Travis County DA announces not all police shootings will go before grand jury
Thursday, April 13, 2017 by Audrey McGlinchy, KUT
The Travis County District Attorney’s Office will no longer bring all police shooting cases before a grand jury. Flanked by representatives of the local NAACP, police union and the Austin Police Department, District Attorney Margaret Moore announced the changes – effective immediately.
“We, the DA’s office, the Civil Rights Division, will make a determination whether there is any evidence that the officer or officers committed a crime under the law of Texas,” said Moore, who was elected last November. “If we decide there is no such evidence, we will decline to prosecute.”
If the office decides not to prosecute, staff will post a letter on the DA’s website. The office will also host public forums to present information about cases that failed to end in charges against an officer.
Moore said the new policy will allow her staff to focus their energy on cases more likely to result in criminal charges. Assistant District Attorney Laurie Drymalla said the office will also expedite the sharing of case information with the public – including victims’ families.
“In the past, the practice of presenting every single officer-involved shooting case to a grand jury meant that the cases began to back up,” Drymalla said. “And that increased the amount of time that the families had to wait until the grand jury process was resolved until they could get answers to those questions of what happened to their loved ones.”
Ken Casaday, president of the Austin Police Association, said the new policy benefits officers, too.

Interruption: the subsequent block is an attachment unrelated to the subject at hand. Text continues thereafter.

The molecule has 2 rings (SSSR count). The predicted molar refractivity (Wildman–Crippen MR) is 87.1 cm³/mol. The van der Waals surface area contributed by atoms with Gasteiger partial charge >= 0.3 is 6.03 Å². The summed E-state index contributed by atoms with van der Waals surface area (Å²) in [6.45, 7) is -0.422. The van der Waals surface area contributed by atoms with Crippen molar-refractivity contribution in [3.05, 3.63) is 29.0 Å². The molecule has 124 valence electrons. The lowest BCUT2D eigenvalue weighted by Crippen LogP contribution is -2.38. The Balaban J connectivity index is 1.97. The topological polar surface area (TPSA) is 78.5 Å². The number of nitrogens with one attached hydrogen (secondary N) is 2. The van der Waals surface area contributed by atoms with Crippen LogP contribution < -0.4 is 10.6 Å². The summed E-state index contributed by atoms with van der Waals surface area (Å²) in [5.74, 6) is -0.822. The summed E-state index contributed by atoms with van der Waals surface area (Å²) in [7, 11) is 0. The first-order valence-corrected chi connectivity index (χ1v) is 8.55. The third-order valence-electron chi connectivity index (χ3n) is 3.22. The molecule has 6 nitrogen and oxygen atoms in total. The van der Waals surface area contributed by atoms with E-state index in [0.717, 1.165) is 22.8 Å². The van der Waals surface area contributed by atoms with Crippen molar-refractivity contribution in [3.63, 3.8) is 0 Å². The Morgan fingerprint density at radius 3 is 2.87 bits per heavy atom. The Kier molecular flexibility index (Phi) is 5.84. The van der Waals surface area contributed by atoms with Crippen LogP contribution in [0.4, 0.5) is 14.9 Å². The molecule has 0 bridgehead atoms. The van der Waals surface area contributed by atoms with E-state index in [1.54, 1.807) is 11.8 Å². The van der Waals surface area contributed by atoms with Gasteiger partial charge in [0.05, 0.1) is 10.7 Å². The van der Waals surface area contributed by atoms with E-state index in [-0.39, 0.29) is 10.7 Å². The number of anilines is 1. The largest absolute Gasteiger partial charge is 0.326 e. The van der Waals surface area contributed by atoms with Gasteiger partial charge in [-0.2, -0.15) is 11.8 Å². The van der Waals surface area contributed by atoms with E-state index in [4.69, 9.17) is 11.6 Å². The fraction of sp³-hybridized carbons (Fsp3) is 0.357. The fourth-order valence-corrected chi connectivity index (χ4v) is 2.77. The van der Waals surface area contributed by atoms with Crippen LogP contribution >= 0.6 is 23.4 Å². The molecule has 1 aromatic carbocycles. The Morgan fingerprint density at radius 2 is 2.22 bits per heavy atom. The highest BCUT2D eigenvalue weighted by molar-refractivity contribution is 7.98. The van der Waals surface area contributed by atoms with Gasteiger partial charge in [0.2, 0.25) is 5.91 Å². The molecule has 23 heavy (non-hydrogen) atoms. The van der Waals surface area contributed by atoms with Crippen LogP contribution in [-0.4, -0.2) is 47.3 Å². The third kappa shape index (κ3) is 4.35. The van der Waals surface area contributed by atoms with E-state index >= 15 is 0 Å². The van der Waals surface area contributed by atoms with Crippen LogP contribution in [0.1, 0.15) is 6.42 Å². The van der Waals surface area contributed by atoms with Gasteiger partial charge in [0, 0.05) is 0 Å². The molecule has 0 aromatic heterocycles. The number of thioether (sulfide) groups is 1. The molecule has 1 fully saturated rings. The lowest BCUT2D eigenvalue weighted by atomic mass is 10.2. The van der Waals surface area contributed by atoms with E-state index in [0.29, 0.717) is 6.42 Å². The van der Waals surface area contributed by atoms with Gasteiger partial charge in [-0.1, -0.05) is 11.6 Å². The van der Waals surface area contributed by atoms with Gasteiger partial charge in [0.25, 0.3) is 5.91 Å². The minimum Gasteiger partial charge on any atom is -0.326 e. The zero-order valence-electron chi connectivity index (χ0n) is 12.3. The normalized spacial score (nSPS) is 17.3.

“Our big issue was that officers were having to wait eight, nine, 10, 12 months to have a grand jury and that should speed up that process greatly,” said Casaday, who said he spoke with Moore about the policy before she was elected. “It’s a psychological drain on officers and their families.”
Wednesday’s changes follow a slew of campaign promises Moore has made good on since taking office in January. She created the Civil Rights Division to handle officer use-of-force cases and a special grand jury to hear only police shooting cases – as opposed to the usual practice of having grand juries sit for all types of cases.
Chas Moore of the Austin Justice Coalition said he supports the new policy, but that he has heard some reservations.
“There are concerns from some community members about, ‘Well, why does she get to make the decision about what’s important or not?’” he said. “And I can understand that. But at the same time, I can also understand the fact that just because we, the community, think that something is a violation of law, not policy … and then a cop goes to grand jury for three months and it comes back no bill (indictment). So now you have 90 days of a community anticipating something that was probably never going to happen.”
But Jim Harrington, founder of the Texas Civil Rights Project, said the policy further removes a level of independence from prosecutions. The DA’s office depends on police cooperation and testimony in criminal cases brought against civilians.
“This is someone who has to work with the police every day, depends on the cooperation of the police,” he said. “Why would we trust her to be transparent?”
Photo by Martin Do Nascimento/KUT. This story was produced as part of the Austin Monitor’s reporting partnership with KUT.
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